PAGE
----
AXA Real Estate has joined forces with US private equity group Apollo Global Management to acquire the remaining portfolio of Prelios’ Olinda Fondo Shops for €303 mln.
AXA Real Estate and Apollo’s European Principal Finance Fund II have signed a binding agreement to buy the remaining 26 assets in the listed closed-end fund, which is approaching maturity and is in liquidation mode. AXA and Apollo have agreed to close the deal before the fund’s maturity date of year-end 2014.
The price represents a 28% discount on the fund’s open market value per year-end 2013. A portion of the price - or €8 mln - is conditional upon the achievement of certain lease conditions on some of the assets.
Olinda - Fondo Shops is a real estate mutual fund managed by Prelios’ asset management arm and listed on the MIV of the Borsa Italiana stock exchange.
Launched in 2004 with €743 mln of properties, the fund specialises in retail and leisure assets and has generated an average return of 5% over the past years. With debt of €220 mln, it currently owns €420 mln worth of properties including stores, retail facilities and multiplex cinemas, primarily located in the regions of Piedmont, Lombardy, Veneto, Friuli Venezia Giulia, Emilia Romagna and Lazio. The portfolio has a total gross lettable space of 280,000 m2 with a vacancy rate of 12% and a gross yield of 5.6%.
Investment bank Lazard advised Prelios on the sale.
Prelios Sgr said in a statement that the fund unitholders will receive a first equity reimbursement of at least €85 per unit after the approval of the 2014 annual report. Olinda’s units were valued at €106.4 at year-end 2013, reflecting a 71.6% discount to NAV, but the units' trading price rose by 52% to €161.5 in the first quarter of 2014.
FIRST MOVER IN ITALY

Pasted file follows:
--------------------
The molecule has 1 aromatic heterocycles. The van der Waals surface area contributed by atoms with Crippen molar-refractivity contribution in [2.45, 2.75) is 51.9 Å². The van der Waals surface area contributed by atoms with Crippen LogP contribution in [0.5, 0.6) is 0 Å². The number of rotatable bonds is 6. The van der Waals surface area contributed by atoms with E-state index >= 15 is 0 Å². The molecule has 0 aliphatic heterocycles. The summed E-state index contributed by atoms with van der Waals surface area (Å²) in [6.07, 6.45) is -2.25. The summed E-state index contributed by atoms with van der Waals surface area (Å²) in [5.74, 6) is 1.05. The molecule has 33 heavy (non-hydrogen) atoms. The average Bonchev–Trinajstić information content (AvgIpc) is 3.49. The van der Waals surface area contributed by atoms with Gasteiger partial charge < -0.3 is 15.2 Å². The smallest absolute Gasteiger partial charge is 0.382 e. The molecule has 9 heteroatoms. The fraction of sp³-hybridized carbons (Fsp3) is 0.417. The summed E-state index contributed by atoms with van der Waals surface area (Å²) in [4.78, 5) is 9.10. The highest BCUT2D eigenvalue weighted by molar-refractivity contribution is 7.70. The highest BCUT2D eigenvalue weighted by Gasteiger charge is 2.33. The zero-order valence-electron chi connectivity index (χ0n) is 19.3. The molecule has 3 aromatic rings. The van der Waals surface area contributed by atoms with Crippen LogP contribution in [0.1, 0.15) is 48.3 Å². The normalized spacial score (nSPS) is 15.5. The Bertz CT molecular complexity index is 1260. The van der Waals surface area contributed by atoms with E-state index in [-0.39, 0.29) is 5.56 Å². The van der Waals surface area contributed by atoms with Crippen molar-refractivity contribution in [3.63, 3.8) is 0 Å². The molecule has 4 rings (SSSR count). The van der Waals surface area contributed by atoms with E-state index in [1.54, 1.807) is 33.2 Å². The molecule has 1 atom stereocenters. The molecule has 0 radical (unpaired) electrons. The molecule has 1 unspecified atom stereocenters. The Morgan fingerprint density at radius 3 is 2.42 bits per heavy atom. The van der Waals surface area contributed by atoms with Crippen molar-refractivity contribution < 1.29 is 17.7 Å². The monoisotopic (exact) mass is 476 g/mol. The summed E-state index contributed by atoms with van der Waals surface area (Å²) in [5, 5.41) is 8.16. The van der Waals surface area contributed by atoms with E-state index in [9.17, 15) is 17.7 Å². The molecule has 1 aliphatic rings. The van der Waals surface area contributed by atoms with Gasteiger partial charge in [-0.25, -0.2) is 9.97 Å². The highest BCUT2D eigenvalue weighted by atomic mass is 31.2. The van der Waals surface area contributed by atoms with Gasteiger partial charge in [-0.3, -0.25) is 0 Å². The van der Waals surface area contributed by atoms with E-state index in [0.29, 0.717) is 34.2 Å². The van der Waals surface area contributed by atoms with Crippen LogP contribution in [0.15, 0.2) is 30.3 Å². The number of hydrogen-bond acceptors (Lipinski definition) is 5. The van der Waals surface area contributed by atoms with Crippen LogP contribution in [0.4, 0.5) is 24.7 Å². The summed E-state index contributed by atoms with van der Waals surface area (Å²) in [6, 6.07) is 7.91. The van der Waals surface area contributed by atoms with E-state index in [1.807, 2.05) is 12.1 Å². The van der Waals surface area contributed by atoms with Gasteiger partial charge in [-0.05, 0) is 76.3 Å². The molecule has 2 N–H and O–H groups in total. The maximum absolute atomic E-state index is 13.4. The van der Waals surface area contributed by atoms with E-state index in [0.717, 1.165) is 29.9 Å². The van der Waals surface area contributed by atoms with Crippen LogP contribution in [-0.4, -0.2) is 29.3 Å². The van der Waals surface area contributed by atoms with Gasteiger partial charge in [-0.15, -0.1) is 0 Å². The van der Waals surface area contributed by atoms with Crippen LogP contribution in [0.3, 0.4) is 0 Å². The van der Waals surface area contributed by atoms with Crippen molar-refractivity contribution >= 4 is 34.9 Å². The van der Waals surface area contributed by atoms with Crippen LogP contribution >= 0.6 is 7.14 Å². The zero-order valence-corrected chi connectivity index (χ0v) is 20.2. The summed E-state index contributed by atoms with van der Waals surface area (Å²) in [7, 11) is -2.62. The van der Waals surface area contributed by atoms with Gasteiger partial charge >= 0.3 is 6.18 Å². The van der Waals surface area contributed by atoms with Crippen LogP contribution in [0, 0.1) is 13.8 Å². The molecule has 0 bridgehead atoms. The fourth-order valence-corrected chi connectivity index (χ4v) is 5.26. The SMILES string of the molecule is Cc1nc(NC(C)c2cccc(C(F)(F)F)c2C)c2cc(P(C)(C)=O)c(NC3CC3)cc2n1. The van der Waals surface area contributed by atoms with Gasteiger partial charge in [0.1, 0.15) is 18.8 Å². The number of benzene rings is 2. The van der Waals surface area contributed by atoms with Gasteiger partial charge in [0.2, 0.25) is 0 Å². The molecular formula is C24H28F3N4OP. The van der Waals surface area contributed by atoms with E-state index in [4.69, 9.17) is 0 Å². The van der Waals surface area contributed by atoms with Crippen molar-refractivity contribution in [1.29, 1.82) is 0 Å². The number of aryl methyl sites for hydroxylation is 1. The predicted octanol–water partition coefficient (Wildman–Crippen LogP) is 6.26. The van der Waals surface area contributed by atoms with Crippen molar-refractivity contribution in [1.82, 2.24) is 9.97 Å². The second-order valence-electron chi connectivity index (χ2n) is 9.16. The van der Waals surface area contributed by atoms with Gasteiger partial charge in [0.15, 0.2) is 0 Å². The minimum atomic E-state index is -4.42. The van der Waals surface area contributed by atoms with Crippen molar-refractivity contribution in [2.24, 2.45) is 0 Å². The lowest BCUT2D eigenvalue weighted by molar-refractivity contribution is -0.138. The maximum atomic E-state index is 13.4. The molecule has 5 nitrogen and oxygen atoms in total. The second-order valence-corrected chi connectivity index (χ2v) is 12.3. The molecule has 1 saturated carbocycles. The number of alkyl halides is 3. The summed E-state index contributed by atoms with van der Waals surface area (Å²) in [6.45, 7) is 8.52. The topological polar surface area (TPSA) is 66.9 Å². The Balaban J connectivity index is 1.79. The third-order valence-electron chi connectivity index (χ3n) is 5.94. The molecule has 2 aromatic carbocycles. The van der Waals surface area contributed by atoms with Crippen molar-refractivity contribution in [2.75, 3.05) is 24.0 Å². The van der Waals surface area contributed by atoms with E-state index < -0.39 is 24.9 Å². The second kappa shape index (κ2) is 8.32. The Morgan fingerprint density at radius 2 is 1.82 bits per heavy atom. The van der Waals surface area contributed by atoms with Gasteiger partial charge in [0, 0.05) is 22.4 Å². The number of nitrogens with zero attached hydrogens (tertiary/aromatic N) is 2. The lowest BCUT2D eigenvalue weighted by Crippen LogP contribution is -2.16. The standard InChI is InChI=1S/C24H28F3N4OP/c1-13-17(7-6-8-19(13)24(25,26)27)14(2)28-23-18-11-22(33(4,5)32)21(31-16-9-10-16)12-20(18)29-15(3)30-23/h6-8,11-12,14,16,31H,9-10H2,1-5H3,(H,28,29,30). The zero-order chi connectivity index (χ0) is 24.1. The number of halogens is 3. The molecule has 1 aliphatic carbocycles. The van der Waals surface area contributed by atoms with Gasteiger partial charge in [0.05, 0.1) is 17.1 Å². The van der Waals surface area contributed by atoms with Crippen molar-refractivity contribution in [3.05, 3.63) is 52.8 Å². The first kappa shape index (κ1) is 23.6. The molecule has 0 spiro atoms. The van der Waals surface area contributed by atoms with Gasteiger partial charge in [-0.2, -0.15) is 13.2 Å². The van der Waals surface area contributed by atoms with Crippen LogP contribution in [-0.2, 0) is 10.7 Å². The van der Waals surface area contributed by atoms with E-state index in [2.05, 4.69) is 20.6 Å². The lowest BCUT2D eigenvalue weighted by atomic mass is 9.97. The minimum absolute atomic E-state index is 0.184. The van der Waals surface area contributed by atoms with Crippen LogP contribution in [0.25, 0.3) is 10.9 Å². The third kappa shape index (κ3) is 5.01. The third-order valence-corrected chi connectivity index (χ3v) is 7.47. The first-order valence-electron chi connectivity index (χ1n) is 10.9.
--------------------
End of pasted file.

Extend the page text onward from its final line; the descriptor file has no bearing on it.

AXA Real Estate has been a first mover back into the Italian real estate market with the acquisition last year of the Bodio Center for €64 mln, or a yield of 10.5%. The European investment manager recently acquired the U10 office property in Milan for €44 mln as well as a 7,154 m2 property at Milan’s Via Tazzoli for €20 mln.
With capital gradually coming back to the long moribund Italian property market, a number of closed-end funds approaching maturity have been looking to liquidate assets. However, listed closed-end vehicles have no easy way out as their units are trading at an average discount of 38% to net asset value (compared to a peak of 57% in October 2012).
Market experts estimate that there are 26 closed-end funds in Italy approaching maturity by 2021, representing in total some €6 bn of assets. Around €1.1 bn is expected to come for sale this year from three retail funds in liquidation. Another five funds are expected to offer €1.2 bn worth of properties in 2015 and six funds another €1.4 bn in 2016.
According to adviser CBRE, an additional €1 bn of assets will be put on the market by the German open-ended funds in liquidation such as SEB ImmoInvest and CSAM IMMO. 'The bulk of the product offer in the coming months and years will come from the real estate funds as well as the banks,' commented Paolo Bellacosa, head of capital markets at CBRE Italy.
Demand is also picking up. CBRE estimates that foreign investors made offers representing at least €4 bn of capital for portfolios as well as single assets currently on the market.
Rome-based IdeaFimit recently turned down an offer from US private equity group Blackstone for its Atlantic 1 closed-end fund, currently in liquidation. Blackstone had presented a bid of €335 per fund unit, valuing the entire fund at around €175 mln. This represented a discount of roughly 35% to the fund’s net asset value per unit of €505, or €263 mln in total.
Meanwhile, asset manager Beni Stabili Gestioni Sgr's Italian Real Estate Fund (IREF) has launched the disposal of a value-add portfolio of five office and logistics properties for a 30% discount to the assets’ acquisition price before the financial crisis. Launched in 2004, the vehicle comes to maturity at year-end 2015
Last updated: 11/07/2014 16:39